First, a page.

It's an alarming fact that two thirds of people in the UK haven't made a will. This could be through superstition, wrongly believing that things will be dealt with as they wish or because they assume they have plenty of time to deal with making a will. The sad fact is that many people die intestate - without a will - and their estate is not distributed as they would want it to be.
The Rules of Intestacy are an old piece of English law that determines who inherits your estate; it doesn't recognise girlfriends/boyfriends, fiancés, common law or cohabiting partners, friends or charities. It follows your strict blood line and doesn't take into account the relatives of a spouse or partner. So, for example, Mr X dies and everything passes to Mrs X, on her death under intestacy the entire estate passes to Mrs X's family, which could be a long estranged brother!
A common misconception for married couples is the belief that when one dies without a will everything passes to the other. This isn't true. Only the first £450,000 (or only £250,000 if they have children) will pass outright to the survivor. This could lead to the survivor having to sell the house they shared.
So it's extremely important to make a will and ensure that the will you make is the most appropriate one for your circumstances. A simple straightforward will where Mr A gives everything to Mrs A and then to their children may be the most appropriate will for them, whereas the same will for Mr B and Miss C (unmarried) may lead to an additional inheritance bill of £130,000. It is therefore important to research your options or take advice.
Wills can include trusts, either to protect beneficiaries or protect and preserve assets or to save inheritance tax. A will needs to be in writing and needs to clearly set out your wishes. It then needs to be signed by you and witnessed by two independent people - they must not be in the will or closely related to anyone in the will.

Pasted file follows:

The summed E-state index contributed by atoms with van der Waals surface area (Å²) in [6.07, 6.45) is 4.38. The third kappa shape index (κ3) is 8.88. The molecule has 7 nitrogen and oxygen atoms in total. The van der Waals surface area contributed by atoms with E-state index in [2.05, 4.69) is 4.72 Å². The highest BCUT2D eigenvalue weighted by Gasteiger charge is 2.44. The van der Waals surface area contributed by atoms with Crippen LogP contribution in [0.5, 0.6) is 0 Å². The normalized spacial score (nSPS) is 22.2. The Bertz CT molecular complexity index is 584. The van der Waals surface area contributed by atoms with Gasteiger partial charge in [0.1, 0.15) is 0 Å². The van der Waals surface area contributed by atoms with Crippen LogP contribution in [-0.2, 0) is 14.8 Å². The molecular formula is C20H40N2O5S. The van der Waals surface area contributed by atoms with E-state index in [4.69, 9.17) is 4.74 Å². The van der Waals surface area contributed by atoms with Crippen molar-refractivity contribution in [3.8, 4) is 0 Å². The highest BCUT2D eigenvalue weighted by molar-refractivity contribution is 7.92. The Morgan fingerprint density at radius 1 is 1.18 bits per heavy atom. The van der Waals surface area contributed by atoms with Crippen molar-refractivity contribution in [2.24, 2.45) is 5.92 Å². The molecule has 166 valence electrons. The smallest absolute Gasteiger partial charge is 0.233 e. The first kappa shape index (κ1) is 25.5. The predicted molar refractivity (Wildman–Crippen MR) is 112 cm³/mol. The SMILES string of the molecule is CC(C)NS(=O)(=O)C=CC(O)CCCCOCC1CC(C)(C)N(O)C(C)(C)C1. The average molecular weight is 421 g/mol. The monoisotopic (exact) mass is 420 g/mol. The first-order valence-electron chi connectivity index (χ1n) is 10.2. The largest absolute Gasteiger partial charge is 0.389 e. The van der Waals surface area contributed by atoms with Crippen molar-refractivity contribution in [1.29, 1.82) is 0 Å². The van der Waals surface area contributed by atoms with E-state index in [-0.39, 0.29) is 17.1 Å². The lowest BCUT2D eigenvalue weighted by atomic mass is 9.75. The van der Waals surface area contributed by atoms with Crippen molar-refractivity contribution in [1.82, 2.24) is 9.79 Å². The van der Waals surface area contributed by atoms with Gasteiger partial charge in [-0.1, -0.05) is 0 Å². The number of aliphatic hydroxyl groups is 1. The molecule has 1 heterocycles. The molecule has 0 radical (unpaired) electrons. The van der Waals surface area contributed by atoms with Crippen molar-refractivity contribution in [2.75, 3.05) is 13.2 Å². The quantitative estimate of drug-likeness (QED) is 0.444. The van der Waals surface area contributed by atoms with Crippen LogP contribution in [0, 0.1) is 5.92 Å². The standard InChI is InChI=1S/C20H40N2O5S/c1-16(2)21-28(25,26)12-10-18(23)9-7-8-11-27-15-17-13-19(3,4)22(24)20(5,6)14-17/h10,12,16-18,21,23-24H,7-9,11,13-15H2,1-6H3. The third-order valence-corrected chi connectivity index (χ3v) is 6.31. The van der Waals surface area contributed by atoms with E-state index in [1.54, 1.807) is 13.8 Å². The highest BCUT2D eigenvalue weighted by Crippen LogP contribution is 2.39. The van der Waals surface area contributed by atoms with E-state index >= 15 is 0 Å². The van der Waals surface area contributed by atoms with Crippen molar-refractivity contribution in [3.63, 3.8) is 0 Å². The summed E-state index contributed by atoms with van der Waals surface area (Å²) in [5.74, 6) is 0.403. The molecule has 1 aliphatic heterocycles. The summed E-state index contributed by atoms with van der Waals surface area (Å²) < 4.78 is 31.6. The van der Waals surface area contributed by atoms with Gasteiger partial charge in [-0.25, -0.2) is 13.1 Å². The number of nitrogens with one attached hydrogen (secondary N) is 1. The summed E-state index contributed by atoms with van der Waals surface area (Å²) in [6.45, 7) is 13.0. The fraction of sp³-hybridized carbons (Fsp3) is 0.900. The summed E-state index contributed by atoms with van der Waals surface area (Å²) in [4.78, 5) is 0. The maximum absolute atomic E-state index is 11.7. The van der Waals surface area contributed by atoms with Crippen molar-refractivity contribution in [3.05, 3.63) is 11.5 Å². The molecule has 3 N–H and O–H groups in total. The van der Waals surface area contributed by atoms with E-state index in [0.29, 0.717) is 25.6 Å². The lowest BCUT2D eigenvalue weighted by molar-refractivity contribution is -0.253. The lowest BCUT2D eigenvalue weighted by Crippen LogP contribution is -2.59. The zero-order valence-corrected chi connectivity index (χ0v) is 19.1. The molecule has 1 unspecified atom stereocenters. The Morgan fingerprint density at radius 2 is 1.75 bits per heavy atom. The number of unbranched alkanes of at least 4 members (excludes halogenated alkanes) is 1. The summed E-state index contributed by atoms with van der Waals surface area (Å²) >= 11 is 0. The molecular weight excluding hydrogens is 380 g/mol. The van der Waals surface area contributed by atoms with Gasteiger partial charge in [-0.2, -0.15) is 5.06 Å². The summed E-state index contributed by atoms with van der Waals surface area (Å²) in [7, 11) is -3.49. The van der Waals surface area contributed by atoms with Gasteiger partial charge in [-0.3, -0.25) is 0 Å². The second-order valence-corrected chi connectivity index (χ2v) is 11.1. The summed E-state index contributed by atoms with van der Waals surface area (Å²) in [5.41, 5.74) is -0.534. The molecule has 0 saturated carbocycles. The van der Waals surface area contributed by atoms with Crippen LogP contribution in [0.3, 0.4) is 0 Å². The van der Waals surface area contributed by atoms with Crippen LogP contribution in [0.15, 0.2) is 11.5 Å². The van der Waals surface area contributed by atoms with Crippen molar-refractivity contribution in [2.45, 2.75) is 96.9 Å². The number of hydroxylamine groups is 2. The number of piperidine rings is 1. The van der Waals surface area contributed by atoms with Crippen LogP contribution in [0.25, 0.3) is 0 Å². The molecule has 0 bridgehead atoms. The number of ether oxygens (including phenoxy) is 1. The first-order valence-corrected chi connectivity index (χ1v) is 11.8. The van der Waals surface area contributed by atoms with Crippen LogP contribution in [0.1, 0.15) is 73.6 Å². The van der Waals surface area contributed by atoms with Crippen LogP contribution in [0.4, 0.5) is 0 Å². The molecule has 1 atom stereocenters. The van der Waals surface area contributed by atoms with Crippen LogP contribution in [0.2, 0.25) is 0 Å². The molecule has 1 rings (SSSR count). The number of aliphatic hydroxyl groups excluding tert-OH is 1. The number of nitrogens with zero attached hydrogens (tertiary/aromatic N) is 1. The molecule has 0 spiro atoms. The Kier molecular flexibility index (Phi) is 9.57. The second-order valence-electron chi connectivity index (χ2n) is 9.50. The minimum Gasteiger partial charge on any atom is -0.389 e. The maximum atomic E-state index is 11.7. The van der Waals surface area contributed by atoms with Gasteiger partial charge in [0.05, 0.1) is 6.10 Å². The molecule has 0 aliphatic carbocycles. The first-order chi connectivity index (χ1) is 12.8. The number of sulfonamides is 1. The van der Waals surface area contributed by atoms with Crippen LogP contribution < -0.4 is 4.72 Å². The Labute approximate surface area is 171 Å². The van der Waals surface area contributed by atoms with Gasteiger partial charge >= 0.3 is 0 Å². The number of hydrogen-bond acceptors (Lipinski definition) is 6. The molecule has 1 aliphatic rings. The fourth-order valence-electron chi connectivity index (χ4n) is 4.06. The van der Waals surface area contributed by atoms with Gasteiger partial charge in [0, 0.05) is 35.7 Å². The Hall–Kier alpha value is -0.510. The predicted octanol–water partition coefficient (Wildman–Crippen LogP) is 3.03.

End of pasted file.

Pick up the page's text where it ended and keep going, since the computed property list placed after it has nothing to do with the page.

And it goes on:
There is no need to have the will legally or professionally prepared however this may be advisable, particularly if your circumstances are more complex. If you do decide to seek professional help it is important to ensure that the person you have paid is appropriately qualified and has the necessary insurance in place should something go wrong. Solicitors are regulated by the Law Society and must have insurance in place to rectify the damage if something goes wrong with the will. We've all heard the horror stories of bogus will writers who close business taking the Wills with them, never to be seen again.
Your will should be amended regularly to reflect your changing circumstances - if you marry, have children, move house, get divorced or have a change in financial circumstances - like you suddenly come into some money!
A will is the only sure way of making sure the people you want get what you want them to have. Don't put it off until it is too late, and once it's done we find people always feel a sense of calm.